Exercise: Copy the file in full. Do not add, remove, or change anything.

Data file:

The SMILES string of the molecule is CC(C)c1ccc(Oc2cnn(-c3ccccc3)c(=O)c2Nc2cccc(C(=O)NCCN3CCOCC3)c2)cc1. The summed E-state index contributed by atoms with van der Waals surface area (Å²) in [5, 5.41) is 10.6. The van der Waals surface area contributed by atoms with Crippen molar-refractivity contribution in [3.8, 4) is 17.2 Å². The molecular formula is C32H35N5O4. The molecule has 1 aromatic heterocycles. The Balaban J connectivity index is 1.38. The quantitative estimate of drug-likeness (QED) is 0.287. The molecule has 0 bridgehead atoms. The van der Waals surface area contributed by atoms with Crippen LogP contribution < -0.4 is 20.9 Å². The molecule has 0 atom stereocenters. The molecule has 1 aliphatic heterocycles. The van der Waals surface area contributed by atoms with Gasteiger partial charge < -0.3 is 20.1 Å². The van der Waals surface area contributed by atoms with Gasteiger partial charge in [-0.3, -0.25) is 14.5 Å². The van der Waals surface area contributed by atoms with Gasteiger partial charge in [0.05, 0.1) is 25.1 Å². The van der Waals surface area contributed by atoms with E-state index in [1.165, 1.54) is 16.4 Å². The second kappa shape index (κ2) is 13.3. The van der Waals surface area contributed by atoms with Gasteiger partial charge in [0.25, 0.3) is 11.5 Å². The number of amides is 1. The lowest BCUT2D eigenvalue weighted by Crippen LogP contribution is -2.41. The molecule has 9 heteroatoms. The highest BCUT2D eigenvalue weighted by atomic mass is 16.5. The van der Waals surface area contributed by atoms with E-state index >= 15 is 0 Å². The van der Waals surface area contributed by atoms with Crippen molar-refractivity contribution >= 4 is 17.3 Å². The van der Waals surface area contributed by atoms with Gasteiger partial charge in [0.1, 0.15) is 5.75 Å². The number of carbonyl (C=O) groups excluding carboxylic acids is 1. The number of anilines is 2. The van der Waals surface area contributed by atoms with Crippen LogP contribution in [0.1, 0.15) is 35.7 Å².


The SMILES string of the molecule is CC(C)c1ccc(Oc2cnn(-c3ccccc3)c(=O)c2Nc2cccc(C(=O)NCCN3CCOCC3)c2)cc1. The summed E-state index contributed by atoms with van der Waals surface area (Å²) in [5, 5.41) is 10.6. The van der Waals surface area contributed by atoms with Crippen molar-refractivity contribution in [3.8, 4) is 17.2 Å². The molecular formula is C32H35N5O4. The molecule has 1 aromatic heterocycles. The Balaban J connectivity index is 1.38. The quantitative estimate of drug-likeness (QED) is 0.287. The molecule has 0 bridgehead atoms. The van der Waals surface area contributed by atoms with Crippen LogP contribution < -0.4 is 20.9 Å². The molecule has 0 atom stereocenters. The molecule has 1 aliphatic heterocycles. The van der Waals surface area contributed by atoms with Gasteiger partial charge < -0.3 is 20.1 Å². The van der Waals surface area contributed by atoms with Gasteiger partial charge in [-0.3, -0.25) is 14.5 Å². The van der Waals surface area contributed by atoms with Gasteiger partial charge in [0.05, 0.1) is 25.1 Å². The van der Waals surface area contributed by atoms with E-state index in [1.165, 1.54) is 16.4 Å². The second kappa shape index (κ2) is 13.3. The van der Waals surface area contributed by atoms with Gasteiger partial charge in [0.25, 0.3) is 11.5 Å². The number of amides is 1. The lowest BCUT2D eigenvalue weighted by Crippen LogP contribution is -2.41. The molecule has 9 heteroatoms. The highest BCUT2D eigenvalue weighted by atomic mass is 16.5. The van der Waals surface area contributed by atoms with E-state index >= 15 is 0 Å². The van der Waals surface area contributed by atoms with Crippen molar-refractivity contribution >= 4 is 17.3 Å². The van der Waals surface area contributed by atoms with Gasteiger partial charge in [0.1, 0.15) is 5.75 Å². The number of carbonyl (C=O) groups excluding carboxylic acids is 1. The number of anilines is 2. The van der Waals surface area contributed by atoms with Crippen LogP contribution in [0.1, 0.15) is 35.7 Å².